alienist

(redirected from alienists)
Also found in: Dictionary, Medical.
  • noun

Words related to alienist

a psychiatrist and specialist in the legal aspects of mental illness

References in periodicals archive ?
It depends, just as with a finger-print expert or an alienist, upon whether or not we have specialized in that particular field.
Take the instance of an alienist, your honor, when he is put on the stand.
Wigmore envisioned a subscriber base of "10,000 persons, including prosecuting attorneys, judges, police officials, prison officials, medical men, alienists, psychologists, sociologists, and philanthropists.
64) Wigmore believed that Ferri would attract a wide audience of "prison reformers, psychologists, alienists and sociologists, as well as lawyers" (65)--the same cross-section of professionals that would make up the Institute.
Part and parcel to this were also the connections frequently drawn by alienists and literary critics between imaginative power and mental imbalances.
In 1840s America, Southern alienists had already added to the sub-categories of insanity by identifying something they called drapetomania: a slave's "uncontrollable urge to run away from slavery.
The medical profession complained incessantly about the rules, and in lectures, articles and books alienists argued that they alone possessed the necessary qualifications to judge criminal responsibility.
These alienists devoted a great deal of attention to the pathologies of womanhood and the menstrual cycle.
Unlike most alienists, whose education was haphazard, Cotton entered his field with sterling scientific credentials.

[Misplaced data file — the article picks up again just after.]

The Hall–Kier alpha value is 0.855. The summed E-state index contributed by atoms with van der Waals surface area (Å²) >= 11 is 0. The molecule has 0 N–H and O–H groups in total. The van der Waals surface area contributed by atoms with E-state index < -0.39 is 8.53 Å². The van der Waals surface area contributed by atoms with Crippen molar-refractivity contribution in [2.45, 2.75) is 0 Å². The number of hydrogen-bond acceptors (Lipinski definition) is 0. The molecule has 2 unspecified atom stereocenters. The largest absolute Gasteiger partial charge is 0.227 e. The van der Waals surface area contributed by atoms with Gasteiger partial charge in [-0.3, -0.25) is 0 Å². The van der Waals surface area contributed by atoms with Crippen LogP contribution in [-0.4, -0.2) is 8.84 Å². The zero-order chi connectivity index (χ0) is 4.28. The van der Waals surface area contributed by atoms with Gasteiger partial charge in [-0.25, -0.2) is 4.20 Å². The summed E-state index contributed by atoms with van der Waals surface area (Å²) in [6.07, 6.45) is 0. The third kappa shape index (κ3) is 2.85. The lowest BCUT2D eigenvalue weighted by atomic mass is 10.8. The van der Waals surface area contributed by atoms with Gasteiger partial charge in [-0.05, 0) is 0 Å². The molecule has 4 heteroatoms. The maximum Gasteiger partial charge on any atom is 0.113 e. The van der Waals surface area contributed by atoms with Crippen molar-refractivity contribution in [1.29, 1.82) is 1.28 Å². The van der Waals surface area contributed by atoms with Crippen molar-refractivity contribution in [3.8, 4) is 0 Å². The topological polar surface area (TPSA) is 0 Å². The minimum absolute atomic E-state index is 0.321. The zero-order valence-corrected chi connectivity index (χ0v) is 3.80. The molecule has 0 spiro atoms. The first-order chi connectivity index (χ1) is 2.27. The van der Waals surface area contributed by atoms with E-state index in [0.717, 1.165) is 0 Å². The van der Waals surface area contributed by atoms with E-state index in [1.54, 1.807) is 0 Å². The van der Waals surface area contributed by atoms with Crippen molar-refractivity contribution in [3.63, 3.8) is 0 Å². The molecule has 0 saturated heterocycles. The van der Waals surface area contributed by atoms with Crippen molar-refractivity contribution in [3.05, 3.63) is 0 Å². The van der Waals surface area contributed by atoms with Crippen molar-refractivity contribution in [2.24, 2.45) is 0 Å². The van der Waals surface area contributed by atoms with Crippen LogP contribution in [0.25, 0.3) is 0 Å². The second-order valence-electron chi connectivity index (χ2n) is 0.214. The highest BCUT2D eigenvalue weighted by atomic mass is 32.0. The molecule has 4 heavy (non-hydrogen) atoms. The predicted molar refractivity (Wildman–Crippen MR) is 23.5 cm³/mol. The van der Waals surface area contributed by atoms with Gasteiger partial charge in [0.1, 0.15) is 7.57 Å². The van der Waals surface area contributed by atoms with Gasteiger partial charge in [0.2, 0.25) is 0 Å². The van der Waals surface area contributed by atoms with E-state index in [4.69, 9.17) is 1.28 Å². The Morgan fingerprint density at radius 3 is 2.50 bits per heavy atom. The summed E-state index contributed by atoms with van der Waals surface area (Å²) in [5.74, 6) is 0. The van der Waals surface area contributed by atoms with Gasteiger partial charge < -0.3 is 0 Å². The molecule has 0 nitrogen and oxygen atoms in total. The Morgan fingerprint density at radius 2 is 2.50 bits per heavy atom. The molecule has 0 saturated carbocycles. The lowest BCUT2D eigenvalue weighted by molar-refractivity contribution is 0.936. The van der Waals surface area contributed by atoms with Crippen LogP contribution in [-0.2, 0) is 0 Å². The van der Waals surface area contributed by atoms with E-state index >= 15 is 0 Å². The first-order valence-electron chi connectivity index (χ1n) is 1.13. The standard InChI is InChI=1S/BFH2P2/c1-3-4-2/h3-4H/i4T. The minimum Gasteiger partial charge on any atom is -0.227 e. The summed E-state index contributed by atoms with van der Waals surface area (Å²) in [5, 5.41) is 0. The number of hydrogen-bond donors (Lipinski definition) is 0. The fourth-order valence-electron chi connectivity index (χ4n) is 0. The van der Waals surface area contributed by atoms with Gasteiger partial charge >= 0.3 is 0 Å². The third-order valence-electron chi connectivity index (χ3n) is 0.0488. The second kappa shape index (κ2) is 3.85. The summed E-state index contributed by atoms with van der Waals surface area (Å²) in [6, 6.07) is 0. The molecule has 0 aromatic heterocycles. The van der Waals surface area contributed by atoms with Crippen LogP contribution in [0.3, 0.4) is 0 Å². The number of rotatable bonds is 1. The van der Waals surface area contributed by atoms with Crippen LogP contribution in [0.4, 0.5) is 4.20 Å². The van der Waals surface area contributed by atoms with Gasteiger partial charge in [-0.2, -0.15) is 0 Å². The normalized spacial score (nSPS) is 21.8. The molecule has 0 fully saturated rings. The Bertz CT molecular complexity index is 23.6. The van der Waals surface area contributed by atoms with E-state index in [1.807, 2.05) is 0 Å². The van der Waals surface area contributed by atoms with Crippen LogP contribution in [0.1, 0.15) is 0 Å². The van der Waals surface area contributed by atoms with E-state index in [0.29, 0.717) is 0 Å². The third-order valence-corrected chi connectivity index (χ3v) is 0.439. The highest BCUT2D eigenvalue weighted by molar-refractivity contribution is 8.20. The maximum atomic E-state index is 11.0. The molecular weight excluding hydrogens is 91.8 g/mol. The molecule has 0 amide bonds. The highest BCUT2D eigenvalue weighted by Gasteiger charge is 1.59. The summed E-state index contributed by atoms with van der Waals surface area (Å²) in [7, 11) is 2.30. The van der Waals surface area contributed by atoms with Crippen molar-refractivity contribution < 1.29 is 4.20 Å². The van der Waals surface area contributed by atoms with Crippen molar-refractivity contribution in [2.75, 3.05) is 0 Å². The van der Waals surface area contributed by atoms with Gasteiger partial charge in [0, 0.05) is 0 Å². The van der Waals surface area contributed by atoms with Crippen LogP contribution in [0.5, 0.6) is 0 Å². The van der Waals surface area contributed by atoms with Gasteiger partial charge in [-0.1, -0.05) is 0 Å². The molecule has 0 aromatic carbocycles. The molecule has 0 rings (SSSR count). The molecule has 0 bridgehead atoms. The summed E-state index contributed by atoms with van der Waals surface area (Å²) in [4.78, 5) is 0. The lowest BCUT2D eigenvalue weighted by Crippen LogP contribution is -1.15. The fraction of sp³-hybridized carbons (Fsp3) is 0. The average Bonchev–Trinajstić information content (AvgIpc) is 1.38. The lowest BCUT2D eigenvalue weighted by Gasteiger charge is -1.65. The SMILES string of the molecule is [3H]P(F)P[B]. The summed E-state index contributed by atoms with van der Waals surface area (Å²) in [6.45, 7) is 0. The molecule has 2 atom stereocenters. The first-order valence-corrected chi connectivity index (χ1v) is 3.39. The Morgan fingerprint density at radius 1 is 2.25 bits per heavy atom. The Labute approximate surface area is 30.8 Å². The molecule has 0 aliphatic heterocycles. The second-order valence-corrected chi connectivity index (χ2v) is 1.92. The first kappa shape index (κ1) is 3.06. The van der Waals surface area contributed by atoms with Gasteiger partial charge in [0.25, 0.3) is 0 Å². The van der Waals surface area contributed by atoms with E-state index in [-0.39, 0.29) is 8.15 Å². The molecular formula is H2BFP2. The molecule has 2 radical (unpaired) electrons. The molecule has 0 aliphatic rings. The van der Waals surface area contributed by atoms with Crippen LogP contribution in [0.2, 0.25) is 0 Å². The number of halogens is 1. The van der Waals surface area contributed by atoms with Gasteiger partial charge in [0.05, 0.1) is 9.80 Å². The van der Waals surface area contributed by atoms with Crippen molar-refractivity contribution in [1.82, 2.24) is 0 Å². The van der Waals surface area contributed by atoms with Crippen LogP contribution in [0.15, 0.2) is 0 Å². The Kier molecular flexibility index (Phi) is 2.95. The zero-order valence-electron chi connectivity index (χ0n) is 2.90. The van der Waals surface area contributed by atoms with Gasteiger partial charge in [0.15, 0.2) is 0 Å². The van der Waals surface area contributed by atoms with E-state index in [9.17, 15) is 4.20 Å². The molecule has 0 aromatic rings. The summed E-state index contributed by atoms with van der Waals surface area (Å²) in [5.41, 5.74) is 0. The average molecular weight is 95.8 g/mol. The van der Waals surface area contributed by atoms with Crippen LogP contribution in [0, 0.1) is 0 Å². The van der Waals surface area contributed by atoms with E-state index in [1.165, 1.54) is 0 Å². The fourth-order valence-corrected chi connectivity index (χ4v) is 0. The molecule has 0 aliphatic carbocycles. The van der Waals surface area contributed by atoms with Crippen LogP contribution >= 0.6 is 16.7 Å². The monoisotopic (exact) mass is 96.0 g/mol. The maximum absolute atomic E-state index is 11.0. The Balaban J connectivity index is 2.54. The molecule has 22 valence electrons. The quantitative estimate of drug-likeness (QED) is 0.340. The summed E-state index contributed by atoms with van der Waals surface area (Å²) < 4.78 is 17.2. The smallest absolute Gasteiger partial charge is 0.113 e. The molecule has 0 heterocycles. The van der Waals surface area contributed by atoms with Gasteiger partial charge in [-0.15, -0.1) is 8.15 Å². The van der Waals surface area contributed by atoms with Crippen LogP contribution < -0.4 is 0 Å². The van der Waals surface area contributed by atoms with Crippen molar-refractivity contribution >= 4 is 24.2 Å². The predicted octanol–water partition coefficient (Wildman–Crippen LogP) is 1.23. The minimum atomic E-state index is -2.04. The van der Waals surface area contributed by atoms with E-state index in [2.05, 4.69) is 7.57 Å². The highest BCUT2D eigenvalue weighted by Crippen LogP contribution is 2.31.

84 (1931), upholding the constitutionality of a section of the California Penal Code authorizing the court to appoint alienists to examine an accused person.
The prosecution will have no alienists called to examine them unless the defense makes the first move in that direction.
In his report on "L'Assistance des alienes aux colonies" at the 1912 Congress of French and Francophone Alienists and Neurologists in Tunis, French psychiatrist Emmanuel Regis condemned the political obstacles to meaningful assistance for the Algerian insane, and argued that continued transportation of lunatics itself constituted a pathogen.
The term psychiatrist only began to be used after 1860, and for most of the nineteenth century French psychiatrists referred to themselves as alienists.
She discusses the somatic school of medicine that tried to find a physical basis for nervous and mental diseases, the moral-pastoral role of alienists (the first psychiatrists), and the numerous specialties that tried to market their skills to nervous patients.
And, more than any other group, alienists (nineteenth-century forerunners of psychiatry) provided the perfect combination of scientific and moral rhetoric to legitimize the popular and religious beliefs that had connected modernity with increased suicides.